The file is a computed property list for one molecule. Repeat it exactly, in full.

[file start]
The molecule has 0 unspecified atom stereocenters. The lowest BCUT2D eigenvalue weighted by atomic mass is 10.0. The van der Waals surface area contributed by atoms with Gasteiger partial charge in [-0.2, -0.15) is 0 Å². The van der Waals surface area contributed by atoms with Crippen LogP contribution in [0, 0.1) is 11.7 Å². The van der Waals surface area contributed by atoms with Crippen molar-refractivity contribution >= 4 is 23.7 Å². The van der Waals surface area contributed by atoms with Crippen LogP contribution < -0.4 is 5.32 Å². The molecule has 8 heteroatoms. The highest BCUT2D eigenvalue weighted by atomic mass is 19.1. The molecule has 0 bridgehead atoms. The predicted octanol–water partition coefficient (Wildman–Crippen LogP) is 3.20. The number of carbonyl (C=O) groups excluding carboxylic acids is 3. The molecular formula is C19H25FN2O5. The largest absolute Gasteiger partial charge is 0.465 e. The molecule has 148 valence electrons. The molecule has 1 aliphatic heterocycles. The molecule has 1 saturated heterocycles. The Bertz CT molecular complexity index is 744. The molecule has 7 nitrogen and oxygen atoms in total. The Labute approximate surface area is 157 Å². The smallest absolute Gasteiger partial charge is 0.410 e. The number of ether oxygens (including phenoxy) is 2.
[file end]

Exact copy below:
The molecule has 0 unspecified atom stereocenters. The lowest BCUT2D eigenvalue weighted by atomic mass is 10.0. The van der Waals surface area contributed by atoms with Gasteiger partial charge in [-0.2, -0.15) is 0 Å². The van der Waals surface area contributed by atoms with Crippen LogP contribution in [0, 0.1) is 11.7 Å². The van der Waals surface area contributed by atoms with Crippen molar-refractivity contribution >= 4 is 23.7 Å². The van der Waals surface area contributed by atoms with Crippen LogP contribution < -0.4 is 5.32 Å². The molecule has 8 heteroatoms. The highest BCUT2D eigenvalue weighted by atomic mass is 19.1. The molecule has 0 bridgehead atoms. The predicted octanol–water partition coefficient (Wildman–Crippen LogP) is 3.20. The number of carbonyl (C=O) groups excluding carboxylic acids is 3. The molecular formula is C19H25FN2O5. The largest absolute Gasteiger partial charge is 0.465 e. The molecule has 148 valence electrons. The molecule has 1 aliphatic heterocycles. The molecule has 1 saturated heterocycles. The Bertz CT molecular complexity index is 744. The molecule has 7 nitrogen and oxygen atoms in total. The Labute approximate surface area is 157 Å². The smallest absolute Gasteiger partial charge is 0.410 e. The number of ether oxygens (including phenoxy) is 2.